City of lights offer little hope for migrants

High costs of living have forced non-native labourers to send wives, children back to their hometowns

Amir Khan April 18, 2024
Karachi, the hub of economic activity, owes its multicultural nature to the vast array of migrant families, who move to the port city in search for greener pastures. PHOTO: EXPRESS


Migrant labourers, battling loneliness in a strange land, waste no time in moving their loved ones with them to their new abode however, as exorbitantly high costs of living in the metropolitan center make survival exceedingly difficult, many non-native workers will have to bid farewell to their wives and children once again.

Karachi, the hub of economic activity, owes its multicultural nature to the vast array of migrant families, who move to the port city in search for greener pastures. Yet during the past one year, the continual recession has pushed a large population of migrant families out of the port city, as unaffordable rents, sky-rocketing utility bills and soaring food prices coupled with other routine family expenditures have made it nearly impossible for non-native labourers to ensure their family's survival in Karachi.

Amanullah, a migrant laborer from Pishin, who works at a local tea hotel, brought his wife and two children with him to Karachi, where he rented out a single room house in the Rais Amrohi Colony to accommodate his family.

"In our first year, the rent including electricity, gas and water costs, was fixed at Rs12,000 however, after one year, the owner increased the rent by Rs2000 and now he is demanding Rs3000 more. I cannot afford to pay Rs15,000 as rent, when my monthly earnings, Rs45,000 are barely enough to put food on the table for my family of three. Therefore, I have decided to send my family back to their hometown," shared Amanullah, who felt that most migrant labourers living with their families in Karachi were confronting a similar challenge.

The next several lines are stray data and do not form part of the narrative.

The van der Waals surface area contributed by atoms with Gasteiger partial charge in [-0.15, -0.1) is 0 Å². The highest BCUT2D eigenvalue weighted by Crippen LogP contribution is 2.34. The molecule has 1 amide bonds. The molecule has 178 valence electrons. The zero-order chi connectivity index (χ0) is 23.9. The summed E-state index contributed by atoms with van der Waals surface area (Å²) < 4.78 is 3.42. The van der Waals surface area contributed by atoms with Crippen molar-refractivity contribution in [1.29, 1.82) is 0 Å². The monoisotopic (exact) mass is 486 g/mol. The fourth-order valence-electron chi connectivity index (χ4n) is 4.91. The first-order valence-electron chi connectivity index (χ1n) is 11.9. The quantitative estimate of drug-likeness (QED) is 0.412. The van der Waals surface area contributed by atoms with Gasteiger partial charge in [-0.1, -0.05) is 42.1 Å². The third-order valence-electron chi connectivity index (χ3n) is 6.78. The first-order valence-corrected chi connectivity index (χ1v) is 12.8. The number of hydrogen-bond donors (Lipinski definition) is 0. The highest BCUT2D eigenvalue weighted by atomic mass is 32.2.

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Saifullah, another migrant worker from Lala Musa, who works as a hairdresser in Karachi, lived with his family of eight at a rented place in Punjab Colony. "My brother and I run a barber's shop in Karachi. A few years ago, on the request of my mother, our whole family including my wife and children, shifted with us. Since electricity and gas are missing for several hours a day, we had to pay large amounts of money for an LPG cylinder, charging fan and battery in addition to the hefty gas bill, electricity bill, food costs and house rent. As a result, our monthly expenditure had touched Rs70,000 forcing me to send my wife and children back to the village," revealed Saifullah, who now lives with his brother in a one room house.

"Most migrant workers live in one room houses in Karachi, which are shared by five to seven workers. Dinner and breakfast are prepared together, while accommodation and food expenses are also divided," said Ahmad Nawaz, a migrant worker from Lodhran.

"One room houses, which include gas and electricity in their rent, are preferred by migrant workers. Today, the rent of a one room house in the suburbs is Rs12,000 and the rent of a two-room house is Rs15,000, while the same rent was Rs9,000 and Rs12,000 respectively last year," highlighted Azam Nawab, a property dealer.

According to Dr Kausar Parveen, Professor of Sociology at the University of Karachi, migrant labourers believe that finding employment in Karachi will naturally resolve all their economic woes. "Such false hopes encourage them to invite their families with them. However, there is a big difference between the environment and lifestyle of their native areas and Karachi, which makes it hard to adjust. Moreover, the costs of living in Karachi have increased by 50 to 70 per cent. The government must create employment opportunities in other areas too so that people can earn their livelihood without having to leave their hometowns," opined Dr Parveen.

"The government must offer social and economic security to migrant workers," urged Dr Abdul Jabbar Khan, an economist.

"The Chief Minister of Sindh is working towards creating more employment opportunities in Sindh in order to resolve people's economic woes," maintained Waqar Mehdi, representative of the Pakistan People's Party.


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